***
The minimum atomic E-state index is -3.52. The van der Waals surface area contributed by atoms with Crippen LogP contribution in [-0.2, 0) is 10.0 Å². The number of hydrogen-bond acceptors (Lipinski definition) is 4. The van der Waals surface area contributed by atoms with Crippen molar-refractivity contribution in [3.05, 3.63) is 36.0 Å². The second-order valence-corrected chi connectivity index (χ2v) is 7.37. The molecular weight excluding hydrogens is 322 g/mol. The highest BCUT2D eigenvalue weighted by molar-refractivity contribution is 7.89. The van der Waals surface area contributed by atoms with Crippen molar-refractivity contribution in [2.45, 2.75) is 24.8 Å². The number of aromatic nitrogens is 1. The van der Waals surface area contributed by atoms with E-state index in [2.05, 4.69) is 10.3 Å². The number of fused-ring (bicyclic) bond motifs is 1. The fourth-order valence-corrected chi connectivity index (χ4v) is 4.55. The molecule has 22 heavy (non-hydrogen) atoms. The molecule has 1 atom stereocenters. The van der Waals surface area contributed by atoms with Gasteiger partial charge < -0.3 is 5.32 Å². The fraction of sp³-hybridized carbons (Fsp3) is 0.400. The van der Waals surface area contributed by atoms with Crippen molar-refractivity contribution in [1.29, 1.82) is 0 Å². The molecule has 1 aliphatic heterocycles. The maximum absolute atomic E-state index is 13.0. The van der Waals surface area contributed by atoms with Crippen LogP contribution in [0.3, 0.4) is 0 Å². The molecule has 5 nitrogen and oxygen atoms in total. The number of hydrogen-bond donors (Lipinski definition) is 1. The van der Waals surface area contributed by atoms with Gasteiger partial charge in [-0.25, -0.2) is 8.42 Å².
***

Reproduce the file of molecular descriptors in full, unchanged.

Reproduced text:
The minimum atomic E-state index is -3.52. The van der Waals surface area contributed by atoms with Crippen LogP contribution in [-0.2, 0) is 10.0 Å². The number of hydrogen-bond acceptors (Lipinski definition) is 4. The van der Waals surface area contributed by atoms with Crippen molar-refractivity contribution in [3.05, 3.63) is 36.0 Å². The second-order valence-corrected chi connectivity index (χ2v) is 7.37. The molecular weight excluding hydrogens is 322 g/mol. The highest BCUT2D eigenvalue weighted by molar-refractivity contribution is 7.89. The van der Waals surface area contributed by atoms with Crippen molar-refractivity contribution in [2.45, 2.75) is 24.8 Å². The number of aromatic nitrogens is 1. The van der Waals surface area contributed by atoms with E-state index in [2.05, 4.69) is 10.3 Å². The number of fused-ring (bicyclic) bond motifs is 1. The fourth-order valence-corrected chi connectivity index (χ4v) is 4.55. The molecule has 22 heavy (non-hydrogen) atoms. The molecule has 1 atom stereocenters. The van der Waals surface area contributed by atoms with Gasteiger partial charge < -0.3 is 5.32 Å². The fraction of sp³-hybridized carbons (Fsp3) is 0.400. The van der Waals surface area contributed by atoms with Crippen molar-refractivity contribution in [1.29, 1.82) is 0 Å². The molecule has 1 aliphatic heterocycles. The maximum absolute atomic E-state index is 13.0. The van der Waals surface area contributed by atoms with Crippen LogP contribution in [0.3, 0.4) is 0 Å². The molecule has 5 nitrogen and oxygen atoms in total. The number of hydrogen-bond donors (Lipinski definition) is 1. The van der Waals surface area contributed by atoms with Gasteiger partial charge in [-0.25, -0.2) is 8.42 Å².